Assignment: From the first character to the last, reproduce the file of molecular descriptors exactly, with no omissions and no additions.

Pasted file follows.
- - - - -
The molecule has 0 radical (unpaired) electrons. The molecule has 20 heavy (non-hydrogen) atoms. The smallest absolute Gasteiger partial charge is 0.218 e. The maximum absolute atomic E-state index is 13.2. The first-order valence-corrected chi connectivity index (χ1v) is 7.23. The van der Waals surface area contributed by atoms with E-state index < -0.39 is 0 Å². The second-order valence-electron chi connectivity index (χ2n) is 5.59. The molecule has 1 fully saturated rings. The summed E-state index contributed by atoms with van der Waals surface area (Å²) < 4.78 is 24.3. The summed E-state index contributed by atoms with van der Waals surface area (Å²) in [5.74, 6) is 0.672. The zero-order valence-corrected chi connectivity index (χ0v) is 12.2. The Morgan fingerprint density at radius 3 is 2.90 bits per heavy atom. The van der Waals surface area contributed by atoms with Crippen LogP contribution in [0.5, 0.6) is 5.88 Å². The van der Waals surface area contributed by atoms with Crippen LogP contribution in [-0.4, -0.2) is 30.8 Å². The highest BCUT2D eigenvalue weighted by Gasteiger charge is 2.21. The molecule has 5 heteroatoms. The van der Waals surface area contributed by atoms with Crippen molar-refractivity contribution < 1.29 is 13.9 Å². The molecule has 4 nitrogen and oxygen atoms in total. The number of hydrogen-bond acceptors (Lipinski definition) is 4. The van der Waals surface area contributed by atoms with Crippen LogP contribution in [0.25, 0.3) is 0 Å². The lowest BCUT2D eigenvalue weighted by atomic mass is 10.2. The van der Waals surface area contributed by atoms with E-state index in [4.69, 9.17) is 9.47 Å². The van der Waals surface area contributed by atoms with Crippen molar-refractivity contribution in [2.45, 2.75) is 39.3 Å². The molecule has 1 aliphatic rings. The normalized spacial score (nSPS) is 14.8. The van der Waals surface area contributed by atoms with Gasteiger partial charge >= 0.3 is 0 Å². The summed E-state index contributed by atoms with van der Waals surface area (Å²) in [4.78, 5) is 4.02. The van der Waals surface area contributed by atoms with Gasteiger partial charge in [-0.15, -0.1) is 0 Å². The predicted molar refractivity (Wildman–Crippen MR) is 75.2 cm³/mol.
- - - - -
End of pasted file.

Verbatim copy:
The molecule has 0 radical (unpaired) electrons. The molecule has 20 heavy (non-hydrogen) atoms. The smallest absolute Gasteiger partial charge is 0.218 e. The maximum absolute atomic E-state index is 13.2. The first-order valence-corrected chi connectivity index (χ1v) is 7.23. The van der Waals surface area contributed by atoms with E-state index < -0.39 is 0 Å². The second-order valence-electron chi connectivity index (χ2n) is 5.59. The molecule has 1 fully saturated rings. The summed E-state index contributed by atoms with van der Waals surface area (Å²) < 4.78 is 24.3. The summed E-state index contributed by atoms with van der Waals surface area (Å²) in [5.74, 6) is 0.672. The zero-order valence-corrected chi connectivity index (χ0v) is 12.2. The Morgan fingerprint density at radius 3 is 2.90 bits per heavy atom. The van der Waals surface area contributed by atoms with Crippen LogP contribution in [0.5, 0.6) is 5.88 Å². The van der Waals surface area contributed by atoms with Crippen LogP contribution in [-0.4, -0.2) is 30.8 Å². The highest BCUT2D eigenvalue weighted by Gasteiger charge is 2.21. The molecule has 5 heteroatoms. The van der Waals surface area contributed by atoms with Crippen molar-refractivity contribution < 1.29 is 13.9 Å². The molecule has 4 nitrogen and oxygen atoms in total. The number of hydrogen-bond acceptors (Lipinski definition) is 4. The van der Waals surface area contributed by atoms with Crippen LogP contribution in [0.25, 0.3) is 0 Å². The lowest BCUT2D eigenvalue weighted by atomic mass is 10.2. The van der Waals surface area contributed by atoms with E-state index in [4.69, 9.17) is 9.47 Å². The van der Waals surface area contributed by atoms with Crippen molar-refractivity contribution in [2.45, 2.75) is 39.3 Å². The molecule has 1 aliphatic rings. The normalized spacial score (nSPS) is 14.8. The van der Waals surface area contributed by atoms with Gasteiger partial charge >= 0.3 is 0 Å². The summed E-state index contributed by atoms with van der Waals surface area (Å²) in [4.78, 5) is 4.02. The van der Waals surface area contributed by atoms with Gasteiger partial charge in [-0.15, -0.1) is 0 Å². The predicted molar refractivity (Wildman–Crippen MR) is 75.2 cm³/mol.